CIArb Features

Firm foundations

27 Aug 2021

Matt Molloy reflects on the past 25 years of adjudication in the UK

This year marks the 25th anniversary of the Housing, Grants Construction and Regeneration Act 1996 (the Construction Act) receiving Royal Assent, although it didn’t come into effect until 1 May 1998. With it came the introduction of statutory adjudication into the UK construction industry. How has this affected the sector? And what does the future hold?

Where have we come from?
The call for adjudication from certain sections of the construction industry came as a result of dissatisfaction with how disputes were dealt with in the UK. Litigation was a lengthy and expensive process and arbitration was perceived as the same, ie ‘litigation in suits’. Those players with deeper pockets could postpone payment for years after completion and engage in a drawn out process where only those with sufficient funds were able to last the course. Thus, in some way, adjudication was seen as a means of redressing the balance with the rubric of ‘pay now, argue later’.

At the time, the reception from the legal community was frosty. The titles of some of the papers published at the time give some clues:

  • ‘Contemporary Issues in Construction Law – Volume II Construction Contract Reform: A plea for sanity’, edited by John Uff QC (a collection of papers in opposition to the 1995–1997 reform proposals).
  • ‘HGRA adjudication: swarms of wannabes?’ by Ian Norman Duncan Wallace (Construction Law Journal, 1997).

The latter paper gives a characteristically strong and colourful account of the perceived shortcomings of ‘industry’ arbitrators or adjudicators and their seeming bias against the client or ‘paymaster parties’.

Where Are We Now?
It is fair to say that adjudication is now an embedded and integral part of the UK construction industry dispute resolution landscape. A key factor in this is the support and guidance the process has received from the Courts, most notably the Technology and Construction Court, its alumni in the Court of Appeal and further endorsement in the Supreme Court. Lord Justice Coulson’s parting gift before his elevation to the Court of Appeal in S&T (UK) Limited v Grove Developments Limited [2018] EWHC 123 (TCC) and his subsequent leading judgment in Bresco Electrical Services Limited (in liquidation) v Michael J Lonsdale (Electrical) Limited and Cannon Corporate Limited v Primus Build Limited [2019] EWCA Civ 27 (Bresco) give a flavour of the rise in status of the process. Lord Briggs’ opinion in the UK Supreme Court in Bresco ([2020] UKSC 25) added even greater weight.

However, one aspect of the increase in status is the increase in complexity of the process. Allied with this is the effect it has on the cost of the process. Thankfully, there has been some progress in this regard, with the advent of low value dispute schemes, such as the CIC LVD Model Adjudication Procedure and the TeCSA LVD Scheme.

Where Are We Going?
Oscar Wilde is quoted as saying that “imitation is the sincerest form of flattery that mediocrity can pay to greatness”. Hence, we can see adjudication being adopted in other industries – for example, the Professional Negligence Bar Association and Society of Computers and Law have introduced adjudication schemes. There has also been an increased uptake of adjudication internationally. Perhaps predictably, this has been confined to common law and/or Commonwealth countries, but there are predictions that this may not always be the case. Germany, for instance – a civil law jurisdiction – has been considering the process. The International Federation of Consulting Engineers is also currently looking to cater for an increased demand for adjudicators on projects where its contracts are used.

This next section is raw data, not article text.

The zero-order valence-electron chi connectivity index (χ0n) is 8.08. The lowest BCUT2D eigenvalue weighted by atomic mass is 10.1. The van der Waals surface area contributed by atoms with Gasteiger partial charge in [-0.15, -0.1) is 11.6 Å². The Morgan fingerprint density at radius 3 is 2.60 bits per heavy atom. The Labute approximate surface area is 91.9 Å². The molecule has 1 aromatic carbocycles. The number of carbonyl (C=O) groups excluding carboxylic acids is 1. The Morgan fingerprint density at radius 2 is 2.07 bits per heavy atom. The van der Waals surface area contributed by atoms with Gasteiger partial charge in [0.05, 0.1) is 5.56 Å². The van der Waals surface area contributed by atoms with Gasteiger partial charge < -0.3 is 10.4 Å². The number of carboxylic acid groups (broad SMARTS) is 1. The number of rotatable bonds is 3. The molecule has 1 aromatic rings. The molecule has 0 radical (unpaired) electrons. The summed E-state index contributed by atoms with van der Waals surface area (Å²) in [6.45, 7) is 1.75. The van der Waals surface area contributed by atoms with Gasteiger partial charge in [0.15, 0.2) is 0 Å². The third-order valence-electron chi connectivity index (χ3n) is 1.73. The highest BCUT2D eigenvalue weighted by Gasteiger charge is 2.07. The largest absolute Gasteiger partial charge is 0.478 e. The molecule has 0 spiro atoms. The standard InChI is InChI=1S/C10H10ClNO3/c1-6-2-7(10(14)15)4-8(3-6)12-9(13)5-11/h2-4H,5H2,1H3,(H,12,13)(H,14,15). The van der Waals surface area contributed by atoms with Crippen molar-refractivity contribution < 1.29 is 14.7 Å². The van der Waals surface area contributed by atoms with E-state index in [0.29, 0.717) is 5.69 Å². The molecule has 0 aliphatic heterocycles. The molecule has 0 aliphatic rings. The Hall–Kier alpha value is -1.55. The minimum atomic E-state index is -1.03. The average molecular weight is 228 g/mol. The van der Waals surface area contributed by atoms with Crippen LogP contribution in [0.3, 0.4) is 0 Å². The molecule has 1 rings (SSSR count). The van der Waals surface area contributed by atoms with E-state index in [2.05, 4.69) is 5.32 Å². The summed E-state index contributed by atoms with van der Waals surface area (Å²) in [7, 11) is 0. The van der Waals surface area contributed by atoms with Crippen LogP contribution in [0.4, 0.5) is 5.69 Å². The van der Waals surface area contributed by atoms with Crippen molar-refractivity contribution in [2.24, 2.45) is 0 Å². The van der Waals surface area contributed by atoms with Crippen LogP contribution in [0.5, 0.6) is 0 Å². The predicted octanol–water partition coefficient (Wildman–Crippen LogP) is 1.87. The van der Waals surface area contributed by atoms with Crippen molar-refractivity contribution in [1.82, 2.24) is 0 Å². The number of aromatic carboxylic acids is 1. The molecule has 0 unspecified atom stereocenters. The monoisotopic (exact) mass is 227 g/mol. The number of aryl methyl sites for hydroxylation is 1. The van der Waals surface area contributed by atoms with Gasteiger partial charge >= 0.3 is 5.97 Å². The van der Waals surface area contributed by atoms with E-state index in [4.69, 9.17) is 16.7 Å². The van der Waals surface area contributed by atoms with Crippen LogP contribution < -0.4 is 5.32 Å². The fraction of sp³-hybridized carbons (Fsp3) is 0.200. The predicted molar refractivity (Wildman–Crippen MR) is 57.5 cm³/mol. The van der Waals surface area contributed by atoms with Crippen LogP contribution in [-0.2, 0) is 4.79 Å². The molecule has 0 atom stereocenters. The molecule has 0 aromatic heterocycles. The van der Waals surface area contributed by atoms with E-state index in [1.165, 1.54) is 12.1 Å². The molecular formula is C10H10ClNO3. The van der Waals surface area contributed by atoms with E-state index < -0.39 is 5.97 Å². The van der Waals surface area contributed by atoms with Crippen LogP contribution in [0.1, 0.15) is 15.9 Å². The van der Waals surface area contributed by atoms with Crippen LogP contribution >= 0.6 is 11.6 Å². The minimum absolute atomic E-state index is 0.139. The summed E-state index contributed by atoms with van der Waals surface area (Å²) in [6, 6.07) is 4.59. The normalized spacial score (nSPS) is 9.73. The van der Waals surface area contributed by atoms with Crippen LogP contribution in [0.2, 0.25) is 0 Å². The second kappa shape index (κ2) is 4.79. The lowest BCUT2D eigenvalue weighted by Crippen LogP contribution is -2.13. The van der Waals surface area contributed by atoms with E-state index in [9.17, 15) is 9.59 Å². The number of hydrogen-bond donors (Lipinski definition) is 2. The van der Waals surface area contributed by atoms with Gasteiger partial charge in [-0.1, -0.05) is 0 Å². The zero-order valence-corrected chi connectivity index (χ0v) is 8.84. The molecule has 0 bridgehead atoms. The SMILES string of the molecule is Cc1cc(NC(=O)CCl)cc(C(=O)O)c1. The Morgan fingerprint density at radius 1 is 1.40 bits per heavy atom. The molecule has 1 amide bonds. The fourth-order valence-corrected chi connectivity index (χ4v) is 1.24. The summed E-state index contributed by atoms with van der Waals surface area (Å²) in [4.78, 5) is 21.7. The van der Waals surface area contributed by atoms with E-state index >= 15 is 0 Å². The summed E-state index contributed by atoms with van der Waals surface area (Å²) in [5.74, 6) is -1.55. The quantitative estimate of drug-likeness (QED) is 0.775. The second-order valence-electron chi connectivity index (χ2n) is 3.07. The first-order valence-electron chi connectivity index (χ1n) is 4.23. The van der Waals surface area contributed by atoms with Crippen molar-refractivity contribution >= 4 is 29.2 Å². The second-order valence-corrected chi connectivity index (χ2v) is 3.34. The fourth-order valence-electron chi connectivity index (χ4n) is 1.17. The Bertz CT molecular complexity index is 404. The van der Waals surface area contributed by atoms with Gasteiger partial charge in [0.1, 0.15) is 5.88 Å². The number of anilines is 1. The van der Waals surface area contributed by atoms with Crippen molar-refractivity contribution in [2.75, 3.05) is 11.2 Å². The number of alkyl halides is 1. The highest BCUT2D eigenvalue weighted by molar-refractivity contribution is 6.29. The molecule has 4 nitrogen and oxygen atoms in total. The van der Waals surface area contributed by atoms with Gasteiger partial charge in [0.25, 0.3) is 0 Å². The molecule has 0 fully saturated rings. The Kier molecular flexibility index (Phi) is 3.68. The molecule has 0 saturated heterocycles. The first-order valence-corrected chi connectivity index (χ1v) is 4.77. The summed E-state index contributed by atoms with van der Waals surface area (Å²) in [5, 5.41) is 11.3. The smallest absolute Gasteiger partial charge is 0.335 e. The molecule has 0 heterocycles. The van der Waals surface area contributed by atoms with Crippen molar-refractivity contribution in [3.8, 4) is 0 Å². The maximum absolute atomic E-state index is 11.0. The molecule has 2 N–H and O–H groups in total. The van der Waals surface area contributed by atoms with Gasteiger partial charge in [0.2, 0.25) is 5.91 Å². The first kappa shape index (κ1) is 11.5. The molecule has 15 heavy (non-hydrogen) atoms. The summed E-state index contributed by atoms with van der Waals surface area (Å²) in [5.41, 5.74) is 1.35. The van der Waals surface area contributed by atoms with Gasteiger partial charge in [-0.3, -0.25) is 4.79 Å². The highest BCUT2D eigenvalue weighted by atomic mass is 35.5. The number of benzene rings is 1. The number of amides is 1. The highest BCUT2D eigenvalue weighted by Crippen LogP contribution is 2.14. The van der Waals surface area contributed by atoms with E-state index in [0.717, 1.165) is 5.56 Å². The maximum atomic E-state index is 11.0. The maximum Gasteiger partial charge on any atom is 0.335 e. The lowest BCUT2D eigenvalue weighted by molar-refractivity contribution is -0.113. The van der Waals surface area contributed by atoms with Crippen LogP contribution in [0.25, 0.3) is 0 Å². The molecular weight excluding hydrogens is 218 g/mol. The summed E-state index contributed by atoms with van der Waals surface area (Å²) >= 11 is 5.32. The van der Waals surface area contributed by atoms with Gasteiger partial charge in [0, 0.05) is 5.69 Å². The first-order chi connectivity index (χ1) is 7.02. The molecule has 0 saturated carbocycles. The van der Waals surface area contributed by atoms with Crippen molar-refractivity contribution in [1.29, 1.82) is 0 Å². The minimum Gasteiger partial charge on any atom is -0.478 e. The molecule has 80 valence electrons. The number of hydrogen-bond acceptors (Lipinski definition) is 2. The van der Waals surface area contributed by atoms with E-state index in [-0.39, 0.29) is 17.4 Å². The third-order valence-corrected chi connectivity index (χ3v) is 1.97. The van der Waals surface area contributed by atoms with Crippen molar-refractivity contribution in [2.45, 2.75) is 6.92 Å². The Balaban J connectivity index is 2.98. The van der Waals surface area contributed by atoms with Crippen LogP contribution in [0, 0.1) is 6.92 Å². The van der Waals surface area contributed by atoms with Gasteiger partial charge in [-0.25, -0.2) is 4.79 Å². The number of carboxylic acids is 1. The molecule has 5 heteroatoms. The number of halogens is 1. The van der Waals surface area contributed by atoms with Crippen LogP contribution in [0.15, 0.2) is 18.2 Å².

Although training and qualification of adjudicators has developed in line with the increase in complexity, one concern among those who have invested in the training is the difficulty of developing a practice as an adjudicator. The situation is arguably similar to mediation and arbitration. However, the difference is that, historically, newly trained or qualified arbitrators or mediators were able to act as pupils or observers in order to get hands on experience and receive guidance from experienced practitioners which they could then use in support of getting onto panels and getting their first appointment. My view is that there is a real need for adjudication to follow suit in this respect.

Final Thoughts
Adjudication is now a mature, complex and highly legal process. With this comes expense and an increased need for quality and accountability. Recent moves to make adjudication more accessible to SMEs in order to resolve low value disputes are welcome. However, low value does not necessarily equate with simplicity or an absence of complexity. Thus, the training requirements, case management and decision making skills are as, if not more, demanding for these types of disputes as for high value, complex disputes with sophisticated and experienced representatives. This provides a challenge. It also provides an opportunity.

About the Author
Matt Molloy is a Chartered Surveyor, Barrister and Chartered Arbitrator. He acts as a full time adjudicator, arbitrator and mediator in the UK and internationally. He is a Director of MCMS Limited and the current Chair of the CIC ADR Management Board.

Matt Molloy, Chartered Surveyor, Barrister and Chartered Arbitrator

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